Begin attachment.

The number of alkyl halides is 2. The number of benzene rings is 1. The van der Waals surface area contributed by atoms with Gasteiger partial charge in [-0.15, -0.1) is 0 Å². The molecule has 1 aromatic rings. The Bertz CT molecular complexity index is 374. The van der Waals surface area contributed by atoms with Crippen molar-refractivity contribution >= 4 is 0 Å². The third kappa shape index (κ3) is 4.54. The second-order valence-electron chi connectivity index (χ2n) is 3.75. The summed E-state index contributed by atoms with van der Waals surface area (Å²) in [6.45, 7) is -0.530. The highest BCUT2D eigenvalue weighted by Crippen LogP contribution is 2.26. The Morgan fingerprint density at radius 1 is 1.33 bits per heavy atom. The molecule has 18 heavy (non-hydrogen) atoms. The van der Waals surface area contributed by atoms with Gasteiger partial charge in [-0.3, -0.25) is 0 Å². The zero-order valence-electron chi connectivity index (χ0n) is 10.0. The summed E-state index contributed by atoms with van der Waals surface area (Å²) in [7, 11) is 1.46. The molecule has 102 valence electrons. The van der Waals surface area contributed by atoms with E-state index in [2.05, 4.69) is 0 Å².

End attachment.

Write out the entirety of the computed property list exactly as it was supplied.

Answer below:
The number of alkyl halides is 2. The number of benzene rings is 1. The van der Waals surface area contributed by atoms with Gasteiger partial charge in [-0.15, -0.1) is 0 Å². The molecule has 1 aromatic rings. The Bertz CT molecular complexity index is 374. The van der Waals surface area contributed by atoms with Crippen molar-refractivity contribution >= 4 is 0 Å². The third kappa shape index (κ3) is 4.54. The second-order valence-electron chi connectivity index (χ2n) is 3.75. The summed E-state index contributed by atoms with van der Waals surface area (Å²) in [6.45, 7) is -0.530. The highest BCUT2D eigenvalue weighted by Crippen LogP contribution is 2.26. The Morgan fingerprint density at radius 1 is 1.33 bits per heavy atom. The molecule has 18 heavy (non-hydrogen) atoms. The van der Waals surface area contributed by atoms with Gasteiger partial charge in [-0.3, -0.25) is 0 Å². The zero-order valence-electron chi connectivity index (χ0n) is 10.0. The summed E-state index contributed by atoms with van der Waals surface area (Å²) in [7, 11) is 1.46. The molecule has 102 valence electrons. The van der Waals surface area contributed by atoms with E-state index in [2.05, 4.69) is 0 Å².